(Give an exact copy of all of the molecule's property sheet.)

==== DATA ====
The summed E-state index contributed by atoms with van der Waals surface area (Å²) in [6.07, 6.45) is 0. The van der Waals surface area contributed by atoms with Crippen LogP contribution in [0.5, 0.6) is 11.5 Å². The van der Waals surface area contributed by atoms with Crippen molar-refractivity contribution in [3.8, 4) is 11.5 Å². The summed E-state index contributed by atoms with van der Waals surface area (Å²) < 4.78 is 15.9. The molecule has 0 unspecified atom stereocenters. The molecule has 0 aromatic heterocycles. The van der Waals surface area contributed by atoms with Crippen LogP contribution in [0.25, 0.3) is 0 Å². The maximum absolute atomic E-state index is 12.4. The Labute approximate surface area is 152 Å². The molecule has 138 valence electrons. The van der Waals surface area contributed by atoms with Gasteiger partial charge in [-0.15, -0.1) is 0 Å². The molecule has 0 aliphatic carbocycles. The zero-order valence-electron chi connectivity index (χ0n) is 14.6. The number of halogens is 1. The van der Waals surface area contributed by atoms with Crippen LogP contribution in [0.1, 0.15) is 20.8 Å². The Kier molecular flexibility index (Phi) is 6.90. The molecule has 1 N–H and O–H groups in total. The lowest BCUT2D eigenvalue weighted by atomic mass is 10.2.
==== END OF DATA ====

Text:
The summed E-state index contributed by atoms with van der Waals surface area (Å²) in [6.07, 6.45) is 0. The van der Waals surface area contributed by atoms with Crippen LogP contribution in [0.5, 0.6) is 11.5 Å². The van der Waals surface area contributed by atoms with Crippen molar-refractivity contribution in [3.8, 4) is 11.5 Å². The summed E-state index contributed by atoms with van der Waals surface area (Å²) < 4.78 is 15.9. The molecule has 0 unspecified atom stereocenters. The molecule has 0 aromatic heterocycles. The van der Waals surface area contributed by atoms with Crippen LogP contribution in [0.25, 0.3) is 0 Å². The maximum absolute atomic E-state index is 12.4. The Labute approximate surface area is 152 Å². The molecule has 138 valence electrons. The van der Waals surface area contributed by atoms with Gasteiger partial charge in [-0.15, -0.1) is 0 Å². The molecule has 0 aliphatic carbocycles. The zero-order valence-electron chi connectivity index (χ0n) is 14.6. The number of halogens is 1. The van der Waals surface area contributed by atoms with Crippen LogP contribution in [0.1, 0.15) is 20.8 Å². The Kier molecular flexibility index (Phi) is 6.90. The molecule has 1 N–H and O–H groups in total. The lowest BCUT2D eigenvalue weighted by atomic mass is 10.2.